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South Sudan: One Year After Becoming World's Newest Nation

South Sudanese have just celebrated their first anniversary of independence. South Sudan's formal independence was declared on 9 July, 2011 when it became world’s newest country. A referendum took place in January 2011 which resulted in 99% of South Sudanese voting for independence from the north.

The referendum was a consequence of the 2005 Naivasha Agreement between the Khartoum central government and the Sudan People's Liberation Army/Movement (SPLA/M).

After witnessing the birth of new nation, Heather and Joel argue that after one year there is much work still need to be done:

Being in Juba during the birth of this new country was a highlight for us during our time in South Sudan. It gave us energy and hope to keep working for peace and justice. One year later there is still much work to be done for peace and justice in the region. Please join this international movement to call for peace in South Sudan and Sudan.

Lee Crawfurd calls for balance in covering South Sudan's birthday:

Perhaps I'm being overly sensitive and demonstrating a heavy bias, but I feel a bit like the mainstream media's coverage of South Sudan's first birthday was a pretty unrelenting torrent of negativity.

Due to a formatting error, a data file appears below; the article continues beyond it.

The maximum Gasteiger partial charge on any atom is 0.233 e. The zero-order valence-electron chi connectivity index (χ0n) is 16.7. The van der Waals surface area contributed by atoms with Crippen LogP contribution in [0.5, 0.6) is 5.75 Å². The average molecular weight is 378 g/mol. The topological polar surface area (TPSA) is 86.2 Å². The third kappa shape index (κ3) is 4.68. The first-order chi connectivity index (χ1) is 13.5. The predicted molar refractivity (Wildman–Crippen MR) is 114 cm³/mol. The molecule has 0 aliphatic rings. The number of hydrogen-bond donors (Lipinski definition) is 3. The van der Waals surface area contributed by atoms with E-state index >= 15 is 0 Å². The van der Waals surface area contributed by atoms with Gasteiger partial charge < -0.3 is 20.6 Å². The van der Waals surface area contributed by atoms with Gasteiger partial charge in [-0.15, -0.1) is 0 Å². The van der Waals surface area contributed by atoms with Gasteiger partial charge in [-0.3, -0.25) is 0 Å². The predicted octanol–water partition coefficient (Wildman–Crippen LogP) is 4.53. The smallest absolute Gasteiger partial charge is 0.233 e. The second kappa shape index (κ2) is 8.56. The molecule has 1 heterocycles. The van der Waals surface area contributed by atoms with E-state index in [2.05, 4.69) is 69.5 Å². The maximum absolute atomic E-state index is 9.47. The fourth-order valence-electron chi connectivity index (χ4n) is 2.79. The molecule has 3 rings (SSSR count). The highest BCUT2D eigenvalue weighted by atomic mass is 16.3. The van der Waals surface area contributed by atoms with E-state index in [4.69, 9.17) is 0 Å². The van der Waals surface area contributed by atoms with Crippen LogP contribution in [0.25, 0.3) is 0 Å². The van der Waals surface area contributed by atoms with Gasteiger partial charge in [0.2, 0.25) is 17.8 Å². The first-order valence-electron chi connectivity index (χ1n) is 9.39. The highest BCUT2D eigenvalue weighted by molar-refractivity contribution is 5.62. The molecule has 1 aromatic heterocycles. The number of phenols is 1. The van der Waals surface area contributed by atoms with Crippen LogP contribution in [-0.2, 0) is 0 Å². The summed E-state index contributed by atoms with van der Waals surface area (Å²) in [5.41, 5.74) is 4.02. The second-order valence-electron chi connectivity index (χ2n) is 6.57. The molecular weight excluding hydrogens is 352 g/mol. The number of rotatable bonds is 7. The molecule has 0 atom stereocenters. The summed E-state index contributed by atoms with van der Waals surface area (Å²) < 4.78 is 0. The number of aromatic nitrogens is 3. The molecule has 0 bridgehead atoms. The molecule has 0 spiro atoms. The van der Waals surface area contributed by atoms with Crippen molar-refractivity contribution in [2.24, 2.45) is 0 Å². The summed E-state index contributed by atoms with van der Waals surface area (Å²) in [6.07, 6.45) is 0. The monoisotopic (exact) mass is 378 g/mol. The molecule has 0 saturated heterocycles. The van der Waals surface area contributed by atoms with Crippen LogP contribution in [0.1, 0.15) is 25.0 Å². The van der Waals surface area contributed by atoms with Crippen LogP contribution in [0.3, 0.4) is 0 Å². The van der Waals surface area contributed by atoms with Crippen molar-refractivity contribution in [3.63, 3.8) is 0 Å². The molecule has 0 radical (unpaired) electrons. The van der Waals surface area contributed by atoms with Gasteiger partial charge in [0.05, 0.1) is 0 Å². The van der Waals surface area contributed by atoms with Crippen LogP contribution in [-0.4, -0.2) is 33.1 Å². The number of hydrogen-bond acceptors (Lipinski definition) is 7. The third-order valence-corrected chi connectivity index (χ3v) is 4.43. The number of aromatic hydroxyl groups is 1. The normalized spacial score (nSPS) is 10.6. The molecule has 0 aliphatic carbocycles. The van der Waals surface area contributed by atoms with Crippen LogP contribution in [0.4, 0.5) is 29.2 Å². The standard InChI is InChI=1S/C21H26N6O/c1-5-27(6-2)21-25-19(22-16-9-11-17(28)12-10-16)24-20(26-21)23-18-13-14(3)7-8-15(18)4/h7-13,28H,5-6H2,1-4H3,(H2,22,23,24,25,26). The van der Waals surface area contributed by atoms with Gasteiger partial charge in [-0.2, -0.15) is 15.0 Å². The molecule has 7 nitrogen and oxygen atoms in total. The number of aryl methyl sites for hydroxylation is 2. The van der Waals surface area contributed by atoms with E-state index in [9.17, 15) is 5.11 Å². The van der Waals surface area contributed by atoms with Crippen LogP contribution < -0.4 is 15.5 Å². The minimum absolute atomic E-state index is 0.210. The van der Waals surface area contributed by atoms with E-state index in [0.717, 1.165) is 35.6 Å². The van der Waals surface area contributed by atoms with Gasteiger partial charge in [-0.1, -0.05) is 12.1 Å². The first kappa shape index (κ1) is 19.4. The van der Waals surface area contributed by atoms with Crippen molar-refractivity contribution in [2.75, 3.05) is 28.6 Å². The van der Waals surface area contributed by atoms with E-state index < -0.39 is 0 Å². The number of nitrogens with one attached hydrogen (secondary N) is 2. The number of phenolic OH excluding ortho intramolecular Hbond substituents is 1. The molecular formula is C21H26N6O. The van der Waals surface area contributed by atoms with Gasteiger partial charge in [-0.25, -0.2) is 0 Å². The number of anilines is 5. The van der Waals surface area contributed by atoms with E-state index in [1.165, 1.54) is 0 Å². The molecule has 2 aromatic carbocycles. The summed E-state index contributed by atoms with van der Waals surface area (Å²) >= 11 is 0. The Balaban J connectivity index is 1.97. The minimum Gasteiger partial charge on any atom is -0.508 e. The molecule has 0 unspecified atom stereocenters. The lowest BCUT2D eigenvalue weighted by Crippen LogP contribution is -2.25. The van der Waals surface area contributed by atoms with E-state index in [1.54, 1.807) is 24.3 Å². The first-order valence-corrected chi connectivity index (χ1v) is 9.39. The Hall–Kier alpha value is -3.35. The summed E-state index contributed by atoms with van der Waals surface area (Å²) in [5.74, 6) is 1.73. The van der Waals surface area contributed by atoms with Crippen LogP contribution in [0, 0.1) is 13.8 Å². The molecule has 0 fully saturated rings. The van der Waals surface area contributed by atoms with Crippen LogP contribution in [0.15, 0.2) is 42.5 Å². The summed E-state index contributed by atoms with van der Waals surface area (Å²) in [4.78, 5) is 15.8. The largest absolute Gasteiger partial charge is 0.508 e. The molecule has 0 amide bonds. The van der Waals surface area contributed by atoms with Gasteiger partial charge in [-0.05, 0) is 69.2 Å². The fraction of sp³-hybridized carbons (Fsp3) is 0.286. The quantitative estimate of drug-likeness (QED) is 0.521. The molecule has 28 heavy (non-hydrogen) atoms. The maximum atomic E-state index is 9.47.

He then asks:

I would be the first to call for more criticism and scrutiny of the Government of South Sudan, but can't we have just a little balance on their first birthday celebrations? And where has all the criticism been for the past 7 years since the peace agreement?

South Sudanese beat the drum so hard in joy until his hands were bleeding. Blood marks can be seen on the drum. Photo courtesy of africanfaders.blogspot.com/

J. Moore shares with her readers Tom Murphy's curation of Twitter debate about South Sudan independence:

Tom Murphy usefully organizes a Twitter debate about the framing of South Sudan's independence. Semhar Araia, founder and executive director of the Diaspora African Women's Network, objected to the title of the ONE campaign's blog post for the occasion: “South Sudan: A one-year unhappy anniversary.” Here's her Tweet that really gets to the point “Unhappy my ass. #Africa is free with or without you. Thank you very much.” There's a caution-intoning cameo by Vanessa Parra; ONE changes its headline; Semhar sends thanks. But I would recommend you read the whole thing for the ending: a thoughtful reflection by TMS Ruge, Project Diaspora co-founder, on reflexive criticism of Africa narratives.